How does the Time-Based One-Time Password (TOTP) algorithm work?

How does the Time-Based One-Time Password (TOTP) algorithm work?

Cybersecurity has always been a weak point for me and after setting up Authy for the n-th time, it seemed as good a time as any to take a deep dive and figure out exactly how these time-based one-time password algorithms worked.

Examples of different time-based one-time password algorithm implementations

Basic Overview

At the highest level, the passcodes you see on these apps are created using a TOTP (time-based one-time password) algorithm. The passcode is generated by combining a secret key from the service you’re authenticating with and the current time. That’s why the codes always expire after a few seconds. 

If you’ve set up these apps yourselves, you’ll probably remember having to scan a QR code somewhere along the way. That was the transfer of the secret key to your device’s secure keychain storage. This algorithm is agnostic of your SIM card, cellular network provider, or the make/model of your phone which makes it preferable to texting the user an authentication code. The algorithm’s only considerations are the current time and the shared secret key. 

Whenever you create a new account on a service that supports TOTP, they’ll generate a unique secret code for your user account. Then, the next time you’re logging in, the website will run the same algorithm the client runs to generate a passcode. If the passcode from the client matches the one generated by the server, the user is authenticated and the two-factor authentication process is complete.

Algorithm Overview

I’ve always found it easier to understand concepts like this by looking directly at the code. Let’s see what we’d need to do to implement a TOTP service from scratch. 

TOTP is built off of a foundational algorithm called the HMAC-based One-time Password algorithm (HOTP), which we’ll need to understand first. 

HMAC (hash-based message authentication code) is simply an algorithm that uses

  • a cryptographic hash function (commonly SHA1)
  • a secret cryptographic key
  • a counter property (used to keep the client and server TOTP processes in sync) 

to generate a unique time based authentication code. 

If the distinction between TOTP and HOTP/HMAC isn’t totally clear yet, don’t worry. The main difference between TOTP and HOTP implementations involve the counter property.

HOTP’s counter is generally event-driven – for example, a button press would change the counter value.

An example device implementing the HOTP algorithm

Instead, in TOTP, the counter value is set based on the current timestamp.

Let’s take a look at the end to end flow.

First, we’ll create a counter from the timestamp. To avoid any additional complexity, we’ll just use time since epoch which is agnostic of timezones. 

We need the number of Tx intervals to provide as input into the HOTP algorithm.

Simply put, the result of this calculation is to figure out how many Tx intervals away from the Unix epoch the user is.

Full TOTP Flow


Here’s the Swift code thus far: 

 let secretKey = "digitalbunker"
 let counter = "53283545"
 let hmacResult: String = secretKey.hmac(algorithm: .SHA1,  counter: counter)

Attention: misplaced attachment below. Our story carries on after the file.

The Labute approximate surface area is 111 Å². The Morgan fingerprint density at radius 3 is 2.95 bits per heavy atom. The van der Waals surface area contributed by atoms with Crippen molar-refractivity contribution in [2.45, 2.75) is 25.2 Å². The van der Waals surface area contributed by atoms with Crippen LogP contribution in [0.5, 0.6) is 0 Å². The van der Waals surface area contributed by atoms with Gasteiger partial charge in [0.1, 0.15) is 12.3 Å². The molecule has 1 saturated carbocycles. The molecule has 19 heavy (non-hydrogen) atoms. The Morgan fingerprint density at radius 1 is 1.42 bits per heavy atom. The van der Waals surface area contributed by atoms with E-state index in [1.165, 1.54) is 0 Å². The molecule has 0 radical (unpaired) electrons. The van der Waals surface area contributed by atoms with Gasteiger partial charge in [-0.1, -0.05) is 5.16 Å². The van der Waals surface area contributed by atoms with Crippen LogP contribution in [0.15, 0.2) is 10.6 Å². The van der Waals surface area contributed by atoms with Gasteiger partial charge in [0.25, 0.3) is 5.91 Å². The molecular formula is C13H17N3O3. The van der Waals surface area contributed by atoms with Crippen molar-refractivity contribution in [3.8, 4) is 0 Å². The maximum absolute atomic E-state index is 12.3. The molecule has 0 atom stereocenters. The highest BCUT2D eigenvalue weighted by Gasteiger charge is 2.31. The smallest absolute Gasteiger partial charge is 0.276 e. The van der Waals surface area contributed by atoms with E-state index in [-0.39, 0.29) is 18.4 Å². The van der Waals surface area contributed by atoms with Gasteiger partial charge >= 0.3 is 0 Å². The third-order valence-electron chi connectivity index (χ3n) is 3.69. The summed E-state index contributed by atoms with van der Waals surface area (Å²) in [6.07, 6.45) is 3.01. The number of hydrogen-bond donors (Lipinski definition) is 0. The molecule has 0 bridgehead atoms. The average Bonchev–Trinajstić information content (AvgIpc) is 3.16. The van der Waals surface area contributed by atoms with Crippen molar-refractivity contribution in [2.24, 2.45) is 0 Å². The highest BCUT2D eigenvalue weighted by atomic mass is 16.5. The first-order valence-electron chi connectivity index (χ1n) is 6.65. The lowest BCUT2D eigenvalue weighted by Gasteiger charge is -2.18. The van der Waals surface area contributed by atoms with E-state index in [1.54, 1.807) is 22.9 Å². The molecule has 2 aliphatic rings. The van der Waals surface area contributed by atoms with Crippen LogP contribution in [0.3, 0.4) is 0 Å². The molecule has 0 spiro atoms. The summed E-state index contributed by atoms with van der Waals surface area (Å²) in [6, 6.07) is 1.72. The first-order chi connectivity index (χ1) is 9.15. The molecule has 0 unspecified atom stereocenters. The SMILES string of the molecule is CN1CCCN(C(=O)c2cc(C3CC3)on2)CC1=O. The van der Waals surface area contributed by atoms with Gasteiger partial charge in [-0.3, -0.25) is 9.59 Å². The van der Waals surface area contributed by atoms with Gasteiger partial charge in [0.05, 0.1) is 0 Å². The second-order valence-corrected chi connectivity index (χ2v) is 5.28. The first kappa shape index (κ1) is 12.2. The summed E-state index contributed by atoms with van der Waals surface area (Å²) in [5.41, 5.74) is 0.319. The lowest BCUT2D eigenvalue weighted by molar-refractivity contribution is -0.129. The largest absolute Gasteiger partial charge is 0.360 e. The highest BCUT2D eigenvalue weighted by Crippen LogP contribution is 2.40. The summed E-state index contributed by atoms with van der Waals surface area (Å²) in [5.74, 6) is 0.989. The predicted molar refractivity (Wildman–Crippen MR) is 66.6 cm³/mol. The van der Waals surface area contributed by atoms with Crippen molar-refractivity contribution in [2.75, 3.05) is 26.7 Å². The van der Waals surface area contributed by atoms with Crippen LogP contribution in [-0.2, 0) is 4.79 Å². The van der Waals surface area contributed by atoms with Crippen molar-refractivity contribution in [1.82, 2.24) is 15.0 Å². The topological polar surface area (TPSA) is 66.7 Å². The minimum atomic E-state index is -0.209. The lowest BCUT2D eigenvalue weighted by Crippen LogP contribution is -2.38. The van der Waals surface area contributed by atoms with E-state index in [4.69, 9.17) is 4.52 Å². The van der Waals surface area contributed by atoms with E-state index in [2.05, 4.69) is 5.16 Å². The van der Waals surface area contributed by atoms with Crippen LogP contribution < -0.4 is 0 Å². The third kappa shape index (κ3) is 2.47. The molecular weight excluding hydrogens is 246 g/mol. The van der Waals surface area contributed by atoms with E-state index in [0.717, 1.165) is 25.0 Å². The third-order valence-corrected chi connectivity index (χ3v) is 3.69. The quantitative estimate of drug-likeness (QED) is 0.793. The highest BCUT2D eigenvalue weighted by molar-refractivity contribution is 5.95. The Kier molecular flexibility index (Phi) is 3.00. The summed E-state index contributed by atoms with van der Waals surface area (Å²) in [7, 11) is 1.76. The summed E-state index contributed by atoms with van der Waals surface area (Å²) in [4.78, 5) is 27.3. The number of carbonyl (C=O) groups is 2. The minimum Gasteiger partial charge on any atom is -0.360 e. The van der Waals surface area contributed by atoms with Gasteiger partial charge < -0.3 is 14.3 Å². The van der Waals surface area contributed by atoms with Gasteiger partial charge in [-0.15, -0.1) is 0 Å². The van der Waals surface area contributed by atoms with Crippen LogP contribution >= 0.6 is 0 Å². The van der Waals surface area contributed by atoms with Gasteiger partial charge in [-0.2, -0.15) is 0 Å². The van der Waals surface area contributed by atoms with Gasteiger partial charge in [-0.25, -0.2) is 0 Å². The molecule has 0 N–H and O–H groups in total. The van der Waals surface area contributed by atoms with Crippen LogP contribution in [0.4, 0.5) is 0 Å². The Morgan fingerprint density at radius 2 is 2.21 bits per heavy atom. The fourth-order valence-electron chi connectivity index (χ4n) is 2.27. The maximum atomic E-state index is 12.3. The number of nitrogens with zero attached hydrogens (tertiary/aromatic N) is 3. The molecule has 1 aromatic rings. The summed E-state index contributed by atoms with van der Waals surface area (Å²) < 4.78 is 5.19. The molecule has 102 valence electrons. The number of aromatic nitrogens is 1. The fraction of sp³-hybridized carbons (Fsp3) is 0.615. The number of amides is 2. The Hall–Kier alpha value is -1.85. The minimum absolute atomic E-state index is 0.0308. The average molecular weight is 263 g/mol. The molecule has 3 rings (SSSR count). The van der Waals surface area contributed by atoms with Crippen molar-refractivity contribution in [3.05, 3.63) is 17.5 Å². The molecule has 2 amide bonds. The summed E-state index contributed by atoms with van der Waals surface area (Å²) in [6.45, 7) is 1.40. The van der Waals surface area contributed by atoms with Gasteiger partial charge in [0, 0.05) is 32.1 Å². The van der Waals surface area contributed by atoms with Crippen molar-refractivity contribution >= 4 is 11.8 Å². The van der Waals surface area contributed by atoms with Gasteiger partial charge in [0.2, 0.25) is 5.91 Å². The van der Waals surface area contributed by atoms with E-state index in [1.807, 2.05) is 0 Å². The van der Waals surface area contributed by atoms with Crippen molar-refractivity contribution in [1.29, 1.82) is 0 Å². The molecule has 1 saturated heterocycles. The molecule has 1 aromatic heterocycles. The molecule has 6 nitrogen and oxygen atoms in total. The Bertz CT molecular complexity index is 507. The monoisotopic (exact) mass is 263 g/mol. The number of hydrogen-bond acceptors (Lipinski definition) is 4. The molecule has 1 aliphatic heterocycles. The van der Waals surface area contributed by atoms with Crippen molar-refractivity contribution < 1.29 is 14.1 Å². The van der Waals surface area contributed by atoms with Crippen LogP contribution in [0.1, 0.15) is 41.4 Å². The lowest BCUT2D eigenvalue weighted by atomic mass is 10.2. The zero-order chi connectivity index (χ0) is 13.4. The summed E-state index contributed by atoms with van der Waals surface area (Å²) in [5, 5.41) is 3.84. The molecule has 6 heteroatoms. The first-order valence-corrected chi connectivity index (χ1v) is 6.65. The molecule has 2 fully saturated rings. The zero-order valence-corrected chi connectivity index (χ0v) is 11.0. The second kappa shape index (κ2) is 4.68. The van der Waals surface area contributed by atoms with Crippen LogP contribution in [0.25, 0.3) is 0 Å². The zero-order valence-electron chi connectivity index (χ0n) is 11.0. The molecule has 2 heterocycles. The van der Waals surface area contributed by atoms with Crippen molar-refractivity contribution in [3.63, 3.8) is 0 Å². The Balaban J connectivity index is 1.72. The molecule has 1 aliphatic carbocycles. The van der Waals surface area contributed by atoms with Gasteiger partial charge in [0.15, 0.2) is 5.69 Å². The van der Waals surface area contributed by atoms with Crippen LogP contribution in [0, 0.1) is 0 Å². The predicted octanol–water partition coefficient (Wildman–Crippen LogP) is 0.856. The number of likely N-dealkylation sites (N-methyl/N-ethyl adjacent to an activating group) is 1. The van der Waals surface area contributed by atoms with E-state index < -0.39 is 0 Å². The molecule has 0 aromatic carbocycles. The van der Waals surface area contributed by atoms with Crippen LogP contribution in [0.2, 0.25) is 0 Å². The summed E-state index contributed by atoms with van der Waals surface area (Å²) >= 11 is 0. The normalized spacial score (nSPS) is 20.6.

Now, hmacResult is equal to the following hashed value 1OyZRjbfhe+8womld8xldXo5V9M=.

Next, Let’s convert this hashed value to a hexadecimal string: 

let data = Data(hmacResult.utf8)
let hexString ={String(format:"%02x ", $0)}

hexString is now equal to 31 4f 79 5a 52 6a 62 66 68 65 2b 38 77 6f 6d 6c 64 38 78 6c 64 58 6f 35 56 39 4d 3d.

This isn’t something we can ask the user to type in every single time they need to authenticate. Let’s see if we can find an easier way of representing this – a 6 digit code would be a great user-friendly alternative.

We’ll convert this hashed value to a shorter code through a process called dynamic truncation. 

Dynamic truncation involves taking the lower 4 bits of the last byte of the hexadecimal string and using that as an offset into the string to help us create a 6 digit code while still remaining secure. 

The last byte is 3d which means the last 4 bits belong to the hexadecimal value for d (decimal 13).

Starting at an offset of 13, we’ll grab the next 4 bytes: 

31 4f 79 5a 52 6a 62 66 68 65 2b 38 77 6f 6d 6c 64 38 78 6c 64 58 6f 35 56 39 4d 3d

These bit operations are all part of the dynamic truncation process. We’re doing all of these manipulations to find a 6 digit code that is still as secure as possible. 

Now, we’ll convert 0x6f6d6c64 to decimal giving us 1869442148. Since we just need a 6 digit code, we can take the last 6 digits 442148 and return that to the user. 

Now, the server will do the exact same sequence of steps. More accurately, it’ll check the current 30-second interval, the previous one, and the next one to account for clock drift. If the server’s code matches the code the user entered, the user is authenticated.

Closing Thoughts

TOPT and HOPT are both well-respected algorithms, but it’s important to mention the limitations. TOTP values can be phished like other passwords, but the attacker would have to be stealing the credentials in near real-time.

If this is a concern, you can shorten the TTL of the code. Standard TTL’s of TOTP codes can range from 10 – 30 seconds to account for latency (both client and server-side), unsynchronized clocks, and for user usability – feel free to tweak the TTL to suit your needs. However, if the attacker was able to find the shared secret key, they’d be able to create valid TOTP codes at will. 

Hope you’ve enjoyed this closer look at the TOTP algorithm and its nuances! If you like contact like this, please join our mailing list. If there’s any article requests or comments, please feel free to reach out.  

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